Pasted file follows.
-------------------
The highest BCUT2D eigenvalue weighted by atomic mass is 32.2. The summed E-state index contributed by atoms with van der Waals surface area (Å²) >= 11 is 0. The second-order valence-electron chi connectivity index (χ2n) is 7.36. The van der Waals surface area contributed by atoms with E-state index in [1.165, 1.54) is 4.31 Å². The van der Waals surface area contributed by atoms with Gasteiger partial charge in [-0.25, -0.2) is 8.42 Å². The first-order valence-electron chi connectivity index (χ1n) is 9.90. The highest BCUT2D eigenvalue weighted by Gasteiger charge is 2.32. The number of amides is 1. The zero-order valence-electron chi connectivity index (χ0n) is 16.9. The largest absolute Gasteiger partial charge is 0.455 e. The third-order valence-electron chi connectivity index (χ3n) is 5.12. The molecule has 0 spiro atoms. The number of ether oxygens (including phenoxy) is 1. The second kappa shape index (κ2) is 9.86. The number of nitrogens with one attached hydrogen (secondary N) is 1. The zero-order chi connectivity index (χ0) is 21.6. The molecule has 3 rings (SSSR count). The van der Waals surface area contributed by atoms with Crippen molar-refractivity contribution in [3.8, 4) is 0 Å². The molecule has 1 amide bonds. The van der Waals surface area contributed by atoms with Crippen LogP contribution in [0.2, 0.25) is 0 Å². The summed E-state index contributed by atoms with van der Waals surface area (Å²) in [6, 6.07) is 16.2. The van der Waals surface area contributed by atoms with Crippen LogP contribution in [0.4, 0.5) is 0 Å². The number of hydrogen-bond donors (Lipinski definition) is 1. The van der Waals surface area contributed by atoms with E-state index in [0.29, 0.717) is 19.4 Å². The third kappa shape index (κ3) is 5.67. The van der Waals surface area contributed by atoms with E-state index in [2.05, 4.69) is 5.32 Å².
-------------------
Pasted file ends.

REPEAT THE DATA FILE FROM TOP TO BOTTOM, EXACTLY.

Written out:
The highest BCUT2D eigenvalue weighted by atomic mass is 32.2. The summed E-state index contributed by atoms with van der Waals surface area (Å²) >= 11 is 0. The second-order valence-electron chi connectivity index (χ2n) is 7.36. The van der Waals surface area contributed by atoms with E-state index in [1.165, 1.54) is 4.31 Å². The van der Waals surface area contributed by atoms with Gasteiger partial charge in [-0.25, -0.2) is 8.42 Å². The first-order valence-electron chi connectivity index (χ1n) is 9.90. The highest BCUT2D eigenvalue weighted by Gasteiger charge is 2.32. The number of amides is 1. The zero-order valence-electron chi connectivity index (χ0n) is 16.9. The largest absolute Gasteiger partial charge is 0.455 e. The third-order valence-electron chi connectivity index (χ3n) is 5.12. The molecule has 0 spiro atoms. The number of ether oxygens (including phenoxy) is 1. The second kappa shape index (κ2) is 9.86. The number of nitrogens with one attached hydrogen (secondary N) is 1. The zero-order chi connectivity index (χ0) is 21.6. The molecule has 3 rings (SSSR count). The van der Waals surface area contributed by atoms with Crippen molar-refractivity contribution in [3.8, 4) is 0 Å². The molecule has 1 amide bonds. The van der Waals surface area contributed by atoms with Crippen LogP contribution in [0.2, 0.25) is 0 Å². The summed E-state index contributed by atoms with van der Waals surface area (Å²) in [6, 6.07) is 16.2. The van der Waals surface area contributed by atoms with Crippen LogP contribution in [0.4, 0.5) is 0 Å². The number of hydrogen-bond donors (Lipinski definition) is 1. The van der Waals surface area contributed by atoms with E-state index in [0.29, 0.717) is 19.4 Å². The third kappa shape index (κ3) is 5.67. The van der Waals surface area contributed by atoms with E-state index in [2.05, 4.69) is 5.32 Å².